Jun 19, 2005
The Plachimada promise
Plachimada, a village in Kerala is already a metaphor for resistance to MNC interests in countries where fine thinking has not begun in matters of opening up their economies. On the one hand, governments appear to be bullied into treating investors with kid gloves. On the other, protesters seem to assume sovereign states have no answerability at all in international fora.
In a country like China, the tilt is firmly against the locals. Deng’s cavalier statement seems to have been made worse further, to read: “You must not care about the colour of the cat as long as it catches mice - and even, if it goes on to break your rice bowl”. But India is a democracy and Plachimada is demonstrating how vibrant our democracy is. And that is the promise of Plachimada. It will test the health and soul of the entire Indian system. We will know if we can correct and renew ourselves with explicit fair-play all around.
Observe we have not mentioned Coca Cola or Coke so far. That is because the battle of Plachimada will decide more than the fate of the Coke plant there. It will determine the behaviour of all corporates —Indian and foreign— whose profits depend on resources essential to human beings: water, energy, food, habitat and clean environment. It will determine the extent of communities’ powers. And because it is occurring in this highly networked information age, Plachimada will teach new lessons that everyone must learn.
Although many corporates -Indian and foreign- skulk in the shadows with worse environmental records than Coca Cola, singling it out is ununvoidable because it displays a contemptuous arrogance that would befit a fundamentalist religious order. Its responses to serious concerns are glib and even, facetious. It has itself to blame for having become a malefic icon. It is now even fashionable to hate Coke.
Coca Cola re-entered India in 1993, after a 12 year sulk. India’s reforms had begun in 1991. In the evocative words of Alexander Cockburn, it was “India’s give away decade” or should we crown it the Dabhol Decade? Coca Cola —like others— drove a coach and four through the gates waving pieces of paper that no one had read; not even probably, those that wrote them.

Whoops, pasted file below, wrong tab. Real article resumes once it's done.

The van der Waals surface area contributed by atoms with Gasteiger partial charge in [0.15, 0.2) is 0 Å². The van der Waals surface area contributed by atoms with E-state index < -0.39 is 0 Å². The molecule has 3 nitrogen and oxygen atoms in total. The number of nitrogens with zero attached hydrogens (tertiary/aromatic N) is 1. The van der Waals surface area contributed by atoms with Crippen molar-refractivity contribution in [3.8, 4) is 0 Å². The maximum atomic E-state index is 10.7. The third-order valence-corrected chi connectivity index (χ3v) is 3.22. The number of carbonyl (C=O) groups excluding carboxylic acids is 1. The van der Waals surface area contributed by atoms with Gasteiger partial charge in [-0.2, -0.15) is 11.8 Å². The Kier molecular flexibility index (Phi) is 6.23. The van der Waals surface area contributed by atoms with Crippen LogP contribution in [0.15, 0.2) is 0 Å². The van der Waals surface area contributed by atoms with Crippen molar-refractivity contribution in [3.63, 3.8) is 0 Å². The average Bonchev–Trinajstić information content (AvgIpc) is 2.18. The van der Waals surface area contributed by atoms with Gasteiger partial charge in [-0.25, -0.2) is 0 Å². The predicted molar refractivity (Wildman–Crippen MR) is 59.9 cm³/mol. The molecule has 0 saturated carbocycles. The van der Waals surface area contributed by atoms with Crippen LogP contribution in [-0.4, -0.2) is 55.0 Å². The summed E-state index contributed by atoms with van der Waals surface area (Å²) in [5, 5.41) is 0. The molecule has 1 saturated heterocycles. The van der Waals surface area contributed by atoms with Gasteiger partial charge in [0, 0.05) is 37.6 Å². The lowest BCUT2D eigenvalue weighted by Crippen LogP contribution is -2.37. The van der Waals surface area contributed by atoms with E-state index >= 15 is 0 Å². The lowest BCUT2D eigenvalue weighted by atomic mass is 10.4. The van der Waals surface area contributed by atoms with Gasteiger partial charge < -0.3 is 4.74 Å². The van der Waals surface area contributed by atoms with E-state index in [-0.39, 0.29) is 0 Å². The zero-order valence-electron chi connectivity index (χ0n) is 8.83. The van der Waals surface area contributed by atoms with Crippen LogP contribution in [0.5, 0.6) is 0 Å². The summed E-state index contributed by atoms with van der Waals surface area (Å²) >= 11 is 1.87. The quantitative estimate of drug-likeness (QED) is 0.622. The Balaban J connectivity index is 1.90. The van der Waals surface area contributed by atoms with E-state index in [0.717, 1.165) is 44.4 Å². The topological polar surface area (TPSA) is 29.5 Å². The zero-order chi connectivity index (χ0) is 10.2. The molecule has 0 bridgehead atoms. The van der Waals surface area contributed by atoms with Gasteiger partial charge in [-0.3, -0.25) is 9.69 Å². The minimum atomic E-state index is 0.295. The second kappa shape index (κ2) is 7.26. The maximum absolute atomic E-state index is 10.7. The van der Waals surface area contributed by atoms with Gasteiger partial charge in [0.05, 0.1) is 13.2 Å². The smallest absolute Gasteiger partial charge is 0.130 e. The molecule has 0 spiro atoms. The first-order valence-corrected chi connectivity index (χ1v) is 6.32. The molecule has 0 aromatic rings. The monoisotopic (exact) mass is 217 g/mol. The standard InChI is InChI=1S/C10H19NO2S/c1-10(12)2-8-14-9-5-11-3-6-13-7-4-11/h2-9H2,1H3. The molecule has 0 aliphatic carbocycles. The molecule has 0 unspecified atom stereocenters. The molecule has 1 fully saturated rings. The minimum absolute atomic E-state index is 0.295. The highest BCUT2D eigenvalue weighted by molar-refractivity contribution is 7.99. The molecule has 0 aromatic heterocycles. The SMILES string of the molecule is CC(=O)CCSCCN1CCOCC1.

Cockburn tells the full story well. Inside of six months after Coke bought 40 acres in Plachimada and bored 6 wells in it, water levels plummeted. Cockburn:"When the plant was running at full tilt 85 truck loads rolled out of the plant gates, each load consisting of 550 to 600 cases, 24 bottles to the case, all containing Plachimada’s prime asset, water, now enhanced in cash value by Cola’s infusions of its syrups.”
A sludge that the company was ‘gifting’ the villagers as good fertiliser turned out to be toxic. In Delhi the Centre for Science and Environment declared that Coke and Pepsi were found to contain unacceptable levels of pesticides. [Commentary on the issue] About the only public supporters of Coke were film stars and sports personalities willing to prance and sell anything, if the money was right. And oh yes, some cheerful farmers of Andhra Pradesh who endorsed Coke as an excellent pesticide at that price.
Given the reach of modern media, people everywhere found their voice- ordinary folk, in the streets, and the genteel, on the web. Great waves of sympathy lashed Plachimada. Perumatty Panchayat that governs Plachimada, began demanding that the Coke plant be shut down. On Dec 16,2003, a single judge of the Kerala High Court, Mr Justice K Balakrishnan Nair delivered what will be recalled for long, as a fine piece of well considered judgment. He ruled that it be determined what is the reasonable need of water for a man who owned, lived and practiced agriculture on 34 acres and that Coca Cola be permitted just that quantity. He further ordered that the company Hindustan Coca Cola Beverages Pvt Ltd’s [HCBL] bore wells be closed, that the Panchayat ensure their closure and monitor the plant’s water usage. He directed that the company seek alternate sources of water for its needs, as clearly the ground water cannot sustain its operations. Tellingly, the judge held that water belonged to the people.